Students and survivors continued to protest the University’s sexual assault and misconduct policies following the surfacing of Anderson’s sexual abuse allegations. Many in the community called on the University to better support and protect survivors as well as spread awareness of the over 2,000 known accusations of abuse by Anderson. On Oct. 8, former U-M running back Jonathan Vaughn, an Anderson survivor, began camping outside of President Schlissel’s house, an act of protest that would continue throughout the entire semester and impact many in the community.
Schlissel surprised the campus community by announcing he would resign as University President in 2023 — a year earlier than planned — though his exit package caused some controversy. An anonymous shooting threat made against women on campus caused many students to feel unsafe, and the campus police worked with the Federal Bureau of Investigation to identify the perpetrator. The same day the threat was made, hundreds of women and allies marched in Ann Arbor to advocate for women’s reproductive rights in response to the Texas Heartbeat Act, which banned nearly all abortions in the state.
As Vaughn and another former football player Chuck Christian, also an Anderson survivor, continued to camp outside President Schlissel’s house, the ‘Hail to the Victims’ movement continued to pick up steam in spite of the November chill. Some students also camped with the survivors, and student organization Black UMich held a rally at the campsite. As more than 950 people came forward with allegations against Anderson, survivors of Anderson and Conforth spoke at a U-M sexual assault forum; Vaughn announced his candidacy for a U-M regent in 2022; and an anonymous Ann Arbor resident sprayed red paint on the U-M statue of Bo Schembechler as protest for his alleged knowledge and inaction after being notified of Anderson’s abuse.
Meanwhile, Public Policy students walked out of class upon learning that a newly admitted Public Policy and Social Work master’s student had been previously found guilty of Title IX violations relating to sexual assault. Students later walked out again to protest for better climate change and sexual assault prevention policies at the University.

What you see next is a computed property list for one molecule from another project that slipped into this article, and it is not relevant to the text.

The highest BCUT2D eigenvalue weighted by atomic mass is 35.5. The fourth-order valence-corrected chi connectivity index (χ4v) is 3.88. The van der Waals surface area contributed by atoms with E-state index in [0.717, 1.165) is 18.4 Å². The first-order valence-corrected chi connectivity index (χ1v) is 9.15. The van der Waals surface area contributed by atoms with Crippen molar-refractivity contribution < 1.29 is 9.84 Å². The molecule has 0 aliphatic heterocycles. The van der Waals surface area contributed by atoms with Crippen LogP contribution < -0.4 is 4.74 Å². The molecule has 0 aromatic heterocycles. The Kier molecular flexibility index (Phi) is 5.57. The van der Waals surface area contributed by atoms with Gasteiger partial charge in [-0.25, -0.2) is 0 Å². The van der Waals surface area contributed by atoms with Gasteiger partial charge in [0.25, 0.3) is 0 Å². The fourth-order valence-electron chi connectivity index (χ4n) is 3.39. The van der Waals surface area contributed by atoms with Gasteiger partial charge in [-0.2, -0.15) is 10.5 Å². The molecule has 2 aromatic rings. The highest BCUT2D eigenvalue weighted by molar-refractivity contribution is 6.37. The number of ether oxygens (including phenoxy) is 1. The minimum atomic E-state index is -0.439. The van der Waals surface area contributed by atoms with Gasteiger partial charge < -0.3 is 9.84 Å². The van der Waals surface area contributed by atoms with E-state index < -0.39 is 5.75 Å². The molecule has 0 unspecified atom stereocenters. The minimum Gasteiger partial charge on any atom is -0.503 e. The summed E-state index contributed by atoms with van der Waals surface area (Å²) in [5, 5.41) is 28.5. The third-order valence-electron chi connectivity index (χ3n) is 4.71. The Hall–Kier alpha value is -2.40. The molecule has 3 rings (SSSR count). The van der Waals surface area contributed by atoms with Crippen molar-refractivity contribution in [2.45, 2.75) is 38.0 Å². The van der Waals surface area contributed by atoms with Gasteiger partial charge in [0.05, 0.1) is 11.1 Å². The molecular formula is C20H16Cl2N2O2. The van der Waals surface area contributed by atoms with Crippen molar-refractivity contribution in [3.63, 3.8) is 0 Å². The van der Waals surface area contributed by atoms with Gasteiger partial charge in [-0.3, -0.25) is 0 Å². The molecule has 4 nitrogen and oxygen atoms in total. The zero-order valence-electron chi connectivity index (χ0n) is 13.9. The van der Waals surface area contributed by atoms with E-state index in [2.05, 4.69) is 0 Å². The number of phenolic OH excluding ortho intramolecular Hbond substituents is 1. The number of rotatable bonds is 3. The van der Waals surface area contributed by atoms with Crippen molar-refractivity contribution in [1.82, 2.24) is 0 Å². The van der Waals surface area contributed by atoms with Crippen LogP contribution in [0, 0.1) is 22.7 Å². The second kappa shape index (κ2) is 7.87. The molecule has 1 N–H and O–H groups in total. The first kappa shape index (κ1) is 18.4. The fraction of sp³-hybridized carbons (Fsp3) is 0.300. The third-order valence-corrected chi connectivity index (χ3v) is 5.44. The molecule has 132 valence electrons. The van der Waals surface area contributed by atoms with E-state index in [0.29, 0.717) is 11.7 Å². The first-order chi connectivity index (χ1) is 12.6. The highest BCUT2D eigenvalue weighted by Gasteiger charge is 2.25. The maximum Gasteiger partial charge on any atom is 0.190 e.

Biden visited a General Motor factory in Detroit and Whitmer visited Ann Arbor to speak with The Michigan Daily about state policies. For the Peace Corps — originally founded by John F. Kennedy at U-M — November marked 60 years of student engagement.
Ann Arbor also became the first U.S. city to require free menstruation products in public restrooms, and the FDA approved the Pfizer-BioNTech COVID-19 vaccine for children 5-11 years of age nationwide.
In a game not soon to be forgotten, Michigan football beat Ohio State for the first time in nine years with a score of 42-27; Wolverine fans rushed the field and celebrated in the falling snow.
As campus returned from Thanksgiving break for the last month of 2021, December became a time to celebrate, reflect and prepare for the year ahead. As the month began, students held a candlelit vigil for the lives lost in the Oxford shooting on the Diag.
With finals approaching, students also organized a light show on the Diag to support mental health awareness. The Michigan football team went on to win the Big 10 Championship Game 42-3 against Iowa, and the Associated Press named Jim Harbaugh college football coach of the year.
Once students turned in their exams and began to head home for the holidays, the first case of the COVID-19 omicron variant in the state of Michigan was reported in Kent County and the University announced COVID-19 booster shots would be required for all students, faculty and staff by Feb. 4, 2022. Though the global spread of the Omicron variant had some U-M community members concerned about returning to in-person classes on Jan. 5, 2022, the University announced campus activities will proceed as planned in the winter semester, with updated health and safety guidelines.
This project was led and organized by Senior Multimedia Photo Editor Emma Mati, who can be reached at firstname.lastname@example.org. Monthly summaries were written by Daily News Editor Roni Kane, who can be reached at email@example.com. Managing Online Editor Eric Lau contributed to design and development and can be reached at firstname.lastname@example.org.